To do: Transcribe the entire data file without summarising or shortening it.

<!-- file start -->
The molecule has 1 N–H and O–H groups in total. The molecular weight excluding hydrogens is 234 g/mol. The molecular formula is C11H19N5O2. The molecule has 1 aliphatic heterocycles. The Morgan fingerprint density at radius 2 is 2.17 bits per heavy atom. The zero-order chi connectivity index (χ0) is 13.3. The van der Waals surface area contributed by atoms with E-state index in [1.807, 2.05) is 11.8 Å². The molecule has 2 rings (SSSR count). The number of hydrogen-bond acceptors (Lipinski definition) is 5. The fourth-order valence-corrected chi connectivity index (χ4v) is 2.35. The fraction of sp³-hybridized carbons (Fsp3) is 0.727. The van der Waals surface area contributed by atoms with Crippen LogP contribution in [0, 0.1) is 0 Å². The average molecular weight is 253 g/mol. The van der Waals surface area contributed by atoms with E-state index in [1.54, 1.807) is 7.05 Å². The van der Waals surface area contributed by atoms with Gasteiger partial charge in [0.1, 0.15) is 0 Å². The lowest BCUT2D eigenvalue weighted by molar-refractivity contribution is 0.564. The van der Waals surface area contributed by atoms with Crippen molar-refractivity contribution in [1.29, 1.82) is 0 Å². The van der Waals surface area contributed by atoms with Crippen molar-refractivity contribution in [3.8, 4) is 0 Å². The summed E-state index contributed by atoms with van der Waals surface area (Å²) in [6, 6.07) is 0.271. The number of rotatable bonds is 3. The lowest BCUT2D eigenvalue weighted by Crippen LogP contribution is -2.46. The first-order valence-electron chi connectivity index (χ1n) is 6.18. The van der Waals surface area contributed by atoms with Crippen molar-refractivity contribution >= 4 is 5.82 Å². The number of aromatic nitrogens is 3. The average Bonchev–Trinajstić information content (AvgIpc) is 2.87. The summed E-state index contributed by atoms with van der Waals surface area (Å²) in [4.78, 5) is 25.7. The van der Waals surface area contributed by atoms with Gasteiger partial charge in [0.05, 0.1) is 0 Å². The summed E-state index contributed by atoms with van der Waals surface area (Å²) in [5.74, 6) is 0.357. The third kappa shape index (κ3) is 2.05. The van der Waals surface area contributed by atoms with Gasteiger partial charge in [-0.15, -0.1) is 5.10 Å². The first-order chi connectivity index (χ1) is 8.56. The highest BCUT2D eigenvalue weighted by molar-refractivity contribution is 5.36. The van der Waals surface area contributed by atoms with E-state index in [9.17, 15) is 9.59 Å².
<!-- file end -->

The molecule has 1 N–H and O–H groups in total. The molecular weight excluding hydrogens is 234 g/mol. The molecular formula is C11H19N5O2. The molecule has 1 aliphatic heterocycles. The Morgan fingerprint density at radius 2 is 2.17 bits per heavy atom. The zero-order chi connectivity index (χ0) is 13.3. The van der Waals surface area contributed by atoms with E-state index in [1.807, 2.05) is 11.8 Å². The molecule has 2 rings (SSSR count). The number of hydrogen-bond acceptors (Lipinski definition) is 5. The fourth-order valence-corrected chi connectivity index (χ4v) is 2.35. The fraction of sp³-hybridized carbons (Fsp3) is 0.727. The van der Waals surface area contributed by atoms with Crippen LogP contribution in [0, 0.1) is 0 Å². The average molecular weight is 253 g/mol. The van der Waals surface area contributed by atoms with E-state index in [1.54, 1.807) is 7.05 Å². The van der Waals surface area contributed by atoms with Gasteiger partial charge in [0.1, 0.15) is 0 Å². The lowest BCUT2D eigenvalue weighted by molar-refractivity contribution is 0.564. The van der Waals surface area contributed by atoms with Crippen molar-refractivity contribution in [1.29, 1.82) is 0 Å². The van der Waals surface area contributed by atoms with Crippen molar-refractivity contribution in [3.8, 4) is 0 Å². The summed E-state index contributed by atoms with van der Waals surface area (Å²) in [6, 6.07) is 0.271. The number of rotatable bonds is 3. The lowest BCUT2D eigenvalue weighted by Crippen LogP contribution is -2.46. The first-order valence-electron chi connectivity index (χ1n) is 6.18. The van der Waals surface area contributed by atoms with Crippen molar-refractivity contribution >= 4 is 5.82 Å². The number of aromatic nitrogens is 3. The average Bonchev–Trinajstić information content (AvgIpc) is 2.87. The summed E-state index contributed by atoms with van der Waals surface area (Å²) in [4.78, 5) is 25.7. The van der Waals surface area contributed by atoms with Gasteiger partial charge in [0.05, 0.1) is 0 Å². The summed E-state index contributed by atoms with van der Waals surface area (Å²) in [5.74, 6) is 0.357. The third kappa shape index (κ3) is 2.05. The van der Waals surface area contributed by atoms with Gasteiger partial charge in [-0.15, -0.1) is 5.10 Å². The first-order chi connectivity index (χ1) is 8.56. The highest BCUT2D eigenvalue weighted by molar-refractivity contribution is 5.36. The van der Waals surface area contributed by atoms with E-state index in [9.17, 15) is 9.59 Å².